A flutter of images

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Visual arts preview

"Mike MacDonald: Video Installations"

"Mike MacDonald: Video Installations," through Dec. 31 at Sacred Circle Gallery of American Indian Art, Daybreak Star Arts Center, Discovery Park, Seattle, open 10 a.m.-5 p.m Monday-Saturday, noon-5 p.m. Sunday (free, 206-285-4425).

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Like cows nosing up to a feed trough, a motley-looking group of rocking chairs huddles around a video screen at Sacred Circle Gallery. There's no light except the video projection, so it's not at first apparent that each chair is painted a different color. This rainbow of spectators animates the room in a welcoming and decidedly homely way. Joining them, you quickly shed whatever buzz of activity you've been part of and fall into silence. The screen flickers with butterfly wings.

Usually when we see a butterfly up close it's a dead one, pinned like a sad jewel in some collector's case. Here they're collected in a more wholesome way, on video, and Canadian Mike MacDonald presents them to us not as a naturalist in search of new species, but as an artist, intent on making a point. In "Touched by the Tears of a Butterfly," he's reminding us in a gut-level way that pesticides and bioengineering are fast destroying the creatures who are captivating us on screen. They aren't replaceable.

We hear that every day from some environmental group or other; but MacDonald isn't pedantic about it. For him, color is the language of the natural world, and that's the language he uses to appeal to us. He puts us nose-close to butterflies - miracle enough. We get to witness metamorphosis as a monarch emerges from the translucent bounds of its pupa, slipping out gently upside-down, like a baby being born, its black-and-white spotted body shocking against green leaves. Its damp wings at first stick and waver, then dazzle us with flame at first opening. The camera blinks and our gaze is transported to a purple echinacea flower, nuzzled by the sun-streaked monarch.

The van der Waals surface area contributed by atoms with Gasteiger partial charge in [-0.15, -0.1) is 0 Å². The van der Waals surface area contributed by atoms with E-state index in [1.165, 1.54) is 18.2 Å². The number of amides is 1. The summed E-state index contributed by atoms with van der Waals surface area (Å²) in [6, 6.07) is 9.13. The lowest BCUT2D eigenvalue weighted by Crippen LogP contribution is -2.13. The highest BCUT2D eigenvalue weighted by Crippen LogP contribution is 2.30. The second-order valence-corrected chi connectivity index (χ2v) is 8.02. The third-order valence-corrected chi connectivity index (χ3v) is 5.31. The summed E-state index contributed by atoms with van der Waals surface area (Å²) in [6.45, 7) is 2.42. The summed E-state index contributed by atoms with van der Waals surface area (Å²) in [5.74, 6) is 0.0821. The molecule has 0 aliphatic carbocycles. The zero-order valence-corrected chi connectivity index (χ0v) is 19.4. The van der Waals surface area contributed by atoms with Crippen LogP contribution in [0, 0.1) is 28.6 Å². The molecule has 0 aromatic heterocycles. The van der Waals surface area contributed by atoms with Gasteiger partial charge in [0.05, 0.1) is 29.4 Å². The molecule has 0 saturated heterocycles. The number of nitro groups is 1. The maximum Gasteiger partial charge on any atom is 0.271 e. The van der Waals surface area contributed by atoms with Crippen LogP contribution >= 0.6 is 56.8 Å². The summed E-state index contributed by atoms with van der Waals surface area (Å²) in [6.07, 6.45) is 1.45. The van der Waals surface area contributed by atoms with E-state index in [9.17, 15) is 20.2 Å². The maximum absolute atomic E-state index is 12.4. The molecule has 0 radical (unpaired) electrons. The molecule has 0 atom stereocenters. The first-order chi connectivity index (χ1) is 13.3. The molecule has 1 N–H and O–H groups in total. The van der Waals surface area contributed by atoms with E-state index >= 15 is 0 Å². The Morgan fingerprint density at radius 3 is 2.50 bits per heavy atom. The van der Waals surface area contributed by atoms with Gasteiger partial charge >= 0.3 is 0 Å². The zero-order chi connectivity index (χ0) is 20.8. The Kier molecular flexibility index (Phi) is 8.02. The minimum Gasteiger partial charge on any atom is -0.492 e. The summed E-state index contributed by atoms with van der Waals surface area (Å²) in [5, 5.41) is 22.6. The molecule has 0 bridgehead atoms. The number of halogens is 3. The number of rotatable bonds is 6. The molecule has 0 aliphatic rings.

What makes this art and not just another PBS-style nature special, you might ask? MacDonald does. He starts off his video literally enough, with that butterfly birth. But as he progresses, the camera tracks one butterfly and then another - white lace wings against lacy white flowers, orange against emerald, iridescent blue against matte-gray stone - until the screen seems to be a mutable canvas.

For seconds at a stretch, replacing the butterflies, color test bars appear like bits of brilliant kimono cloth hanging from a line. The screen itself is a wing-sheer bit of wavering silk hanging from the ceiling. All the elements in the room - the chairs, the screen, the flutter of images - contribute to the meaning of the piece. The video progresses from representing the butterflies to using them as elements in an abstract composition of living hues.

MacDonald, who's of Micmac and Beothuk Nation as well as European heritage, lives in Vancouver, B.C., and is one of a number of Native American artists who enjoy the irony of reproducing nature on video or audiotape, in a way that sometimes lightheartedly undermines Indian stereotypes. Seattle artist John Feodorov (who'll be showing at Sacred Circle Gallery next summer) is another who comes to mind. His style relies on his Indian heritage but pokes fun at the cultural absurdities that get wrapped up in it - kind of like what writer Sherman Alexie does in print and film.

MacDonald's other installation, "Medicine Tent," is a three-sided teepee, with each side animated by a video projection. Once again, MacDonald - unlike many video artists, whose only concern is for the integrity of their visual presentation - welcomes his viewers into the dark room by providing benches to sit on. Here the images we see are flowers and medicinal plants and flitting insects endangered by environmental pollutants. We are led to associate the "medicine tent" - and thereby the land-based way of life that American Indians maintained before European contact - as being similarly endangered.

As always, just being in the Sacred Circle Gallery is a calming experience. You can look out the double doors of the gallery into the vaulted interior of the Daybreak Star Arts Center, with its massive log beams and pillars like living trees supporting the structure. A wide window looks out on Discovery Park and Puget Sound. The place appears pristine, not only far away from the bustle of the city, but a little remote in time as well. A real-world reminder of what Mike MacDonald's art is about.